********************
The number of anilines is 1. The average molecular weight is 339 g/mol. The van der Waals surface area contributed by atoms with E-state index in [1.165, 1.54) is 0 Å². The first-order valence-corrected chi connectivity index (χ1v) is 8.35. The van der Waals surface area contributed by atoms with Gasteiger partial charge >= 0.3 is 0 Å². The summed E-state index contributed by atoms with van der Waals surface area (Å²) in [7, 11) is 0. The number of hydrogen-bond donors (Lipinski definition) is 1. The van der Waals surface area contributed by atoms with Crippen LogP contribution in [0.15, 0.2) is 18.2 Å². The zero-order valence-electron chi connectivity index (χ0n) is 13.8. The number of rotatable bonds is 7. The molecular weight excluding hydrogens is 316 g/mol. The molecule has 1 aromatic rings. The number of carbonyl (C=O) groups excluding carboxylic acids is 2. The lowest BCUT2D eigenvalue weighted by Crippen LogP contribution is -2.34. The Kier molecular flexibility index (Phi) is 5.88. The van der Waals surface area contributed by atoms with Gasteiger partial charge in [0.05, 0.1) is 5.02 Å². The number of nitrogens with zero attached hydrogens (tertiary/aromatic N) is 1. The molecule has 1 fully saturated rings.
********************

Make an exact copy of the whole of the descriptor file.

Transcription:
The number of anilines is 1. The average molecular weight is 339 g/mol. The van der Waals surface area contributed by atoms with E-state index in [1.165, 1.54) is 0 Å². The first-order valence-corrected chi connectivity index (χ1v) is 8.35. The van der Waals surface area contributed by atoms with Gasteiger partial charge >= 0.3 is 0 Å². The summed E-state index contributed by atoms with van der Waals surface area (Å²) in [7, 11) is 0. The number of hydrogen-bond donors (Lipinski definition) is 1. The van der Waals surface area contributed by atoms with Crippen LogP contribution in [0.15, 0.2) is 18.2 Å². The zero-order valence-electron chi connectivity index (χ0n) is 13.8. The number of rotatable bonds is 7. The molecular weight excluding hydrogens is 316 g/mol. The molecule has 1 aromatic rings. The number of carbonyl (C=O) groups excluding carboxylic acids is 2. The lowest BCUT2D eigenvalue weighted by Crippen LogP contribution is -2.34. The Kier molecular flexibility index (Phi) is 5.88. The van der Waals surface area contributed by atoms with Gasteiger partial charge in [0.05, 0.1) is 5.02 Å². The number of nitrogens with zero attached hydrogens (tertiary/aromatic N) is 1. The molecule has 1 fully saturated rings.